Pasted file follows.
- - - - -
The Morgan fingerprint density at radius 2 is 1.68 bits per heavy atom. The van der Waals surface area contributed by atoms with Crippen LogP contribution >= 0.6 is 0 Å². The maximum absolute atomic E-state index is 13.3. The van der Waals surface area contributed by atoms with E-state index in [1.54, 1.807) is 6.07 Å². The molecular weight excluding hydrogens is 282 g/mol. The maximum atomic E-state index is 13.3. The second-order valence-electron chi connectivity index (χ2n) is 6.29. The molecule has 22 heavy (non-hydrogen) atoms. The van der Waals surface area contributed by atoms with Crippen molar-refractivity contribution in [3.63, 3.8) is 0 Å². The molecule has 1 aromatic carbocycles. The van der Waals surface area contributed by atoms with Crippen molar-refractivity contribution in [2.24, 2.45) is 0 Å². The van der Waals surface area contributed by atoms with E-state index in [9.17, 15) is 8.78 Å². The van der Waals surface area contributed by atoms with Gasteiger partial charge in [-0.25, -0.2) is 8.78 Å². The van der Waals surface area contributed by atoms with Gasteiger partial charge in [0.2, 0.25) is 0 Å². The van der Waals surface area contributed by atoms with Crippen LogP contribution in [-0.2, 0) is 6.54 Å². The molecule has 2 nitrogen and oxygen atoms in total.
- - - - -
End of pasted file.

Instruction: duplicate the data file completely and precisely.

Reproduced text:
The Morgan fingerprint density at radius 2 is 1.68 bits per heavy atom. The van der Waals surface area contributed by atoms with Crippen LogP contribution >= 0.6 is 0 Å². The maximum absolute atomic E-state index is 13.3. The van der Waals surface area contributed by atoms with E-state index in [1.54, 1.807) is 6.07 Å². The molecular weight excluding hydrogens is 282 g/mol. The maximum atomic E-state index is 13.3. The second-order valence-electron chi connectivity index (χ2n) is 6.29. The molecule has 22 heavy (non-hydrogen) atoms. The van der Waals surface area contributed by atoms with Crippen molar-refractivity contribution in [3.63, 3.8) is 0 Å². The molecule has 1 aromatic carbocycles. The van der Waals surface area contributed by atoms with Crippen molar-refractivity contribution in [2.24, 2.45) is 0 Å². The van der Waals surface area contributed by atoms with E-state index in [9.17, 15) is 8.78 Å². The van der Waals surface area contributed by atoms with Gasteiger partial charge in [-0.25, -0.2) is 8.78 Å². The van der Waals surface area contributed by atoms with Gasteiger partial charge in [0.2, 0.25) is 0 Å². The van der Waals surface area contributed by atoms with Crippen LogP contribution in [-0.2, 0) is 6.54 Å². The molecule has 2 nitrogen and oxygen atoms in total.